DH: Shortly after the „Aurum-Verlag“, which had published  “Löwe und Phönix”, was awarded the “Goethe-Verlagspreis” for my book on Goethe’s 250th birthday in Weimar, it was taken over by another publishing house. This changed the general programme orientation which shifted more towards Advaita, so there was no space for a book like this.

But later I became quite comfortable with this situation. There are so many publishers who try to create a scarce item artificially, a kind of “real-life Necronomicon” by extremely limited editions of their books, special features, additional supplements etc. But if a book becomes a kind of myth and a legendary collector’s item on its own, then it is the natural development that it wants to take place, and this should not be stopped.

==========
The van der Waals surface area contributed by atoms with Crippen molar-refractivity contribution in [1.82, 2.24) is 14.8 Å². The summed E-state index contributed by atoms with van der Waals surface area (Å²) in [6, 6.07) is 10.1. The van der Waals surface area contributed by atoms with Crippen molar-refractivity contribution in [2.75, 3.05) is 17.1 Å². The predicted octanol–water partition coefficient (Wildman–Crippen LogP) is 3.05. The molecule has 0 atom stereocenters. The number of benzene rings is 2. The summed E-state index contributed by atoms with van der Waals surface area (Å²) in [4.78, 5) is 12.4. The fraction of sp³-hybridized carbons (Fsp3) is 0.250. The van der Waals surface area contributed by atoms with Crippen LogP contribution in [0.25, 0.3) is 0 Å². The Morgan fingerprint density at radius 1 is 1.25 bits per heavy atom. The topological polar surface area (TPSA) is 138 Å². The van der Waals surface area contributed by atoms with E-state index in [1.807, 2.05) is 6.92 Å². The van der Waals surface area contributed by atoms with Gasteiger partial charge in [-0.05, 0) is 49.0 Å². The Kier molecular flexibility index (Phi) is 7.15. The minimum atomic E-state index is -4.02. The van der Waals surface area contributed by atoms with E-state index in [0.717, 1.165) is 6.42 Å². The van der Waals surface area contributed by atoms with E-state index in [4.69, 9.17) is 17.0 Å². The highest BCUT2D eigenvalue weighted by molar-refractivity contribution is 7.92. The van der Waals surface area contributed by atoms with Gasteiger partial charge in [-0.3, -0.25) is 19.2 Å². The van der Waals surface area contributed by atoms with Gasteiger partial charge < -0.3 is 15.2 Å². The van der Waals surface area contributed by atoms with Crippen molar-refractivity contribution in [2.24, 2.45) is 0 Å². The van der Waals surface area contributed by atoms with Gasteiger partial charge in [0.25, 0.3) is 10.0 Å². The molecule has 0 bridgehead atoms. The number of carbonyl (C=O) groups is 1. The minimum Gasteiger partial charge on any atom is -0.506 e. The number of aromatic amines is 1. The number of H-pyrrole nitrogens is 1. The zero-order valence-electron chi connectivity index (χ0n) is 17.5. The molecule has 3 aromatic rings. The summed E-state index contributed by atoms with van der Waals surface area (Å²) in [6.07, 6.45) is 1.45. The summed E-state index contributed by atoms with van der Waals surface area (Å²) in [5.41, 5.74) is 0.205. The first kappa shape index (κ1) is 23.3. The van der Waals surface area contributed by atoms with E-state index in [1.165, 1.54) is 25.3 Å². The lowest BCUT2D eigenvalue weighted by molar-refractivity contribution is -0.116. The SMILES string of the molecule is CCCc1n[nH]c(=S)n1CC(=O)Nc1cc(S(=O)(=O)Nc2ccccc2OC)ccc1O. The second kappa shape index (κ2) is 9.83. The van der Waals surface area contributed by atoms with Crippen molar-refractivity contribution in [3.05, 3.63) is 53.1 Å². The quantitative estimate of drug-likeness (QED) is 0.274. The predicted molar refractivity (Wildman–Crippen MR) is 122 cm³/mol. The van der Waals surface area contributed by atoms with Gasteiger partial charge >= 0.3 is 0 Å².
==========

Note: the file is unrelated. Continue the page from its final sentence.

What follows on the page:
It is still quite possible to get a copy of my book from an antiquarian or that it can be viewed in a library. You just need a little patience, or you might have to save for a while, both things that are not very popular.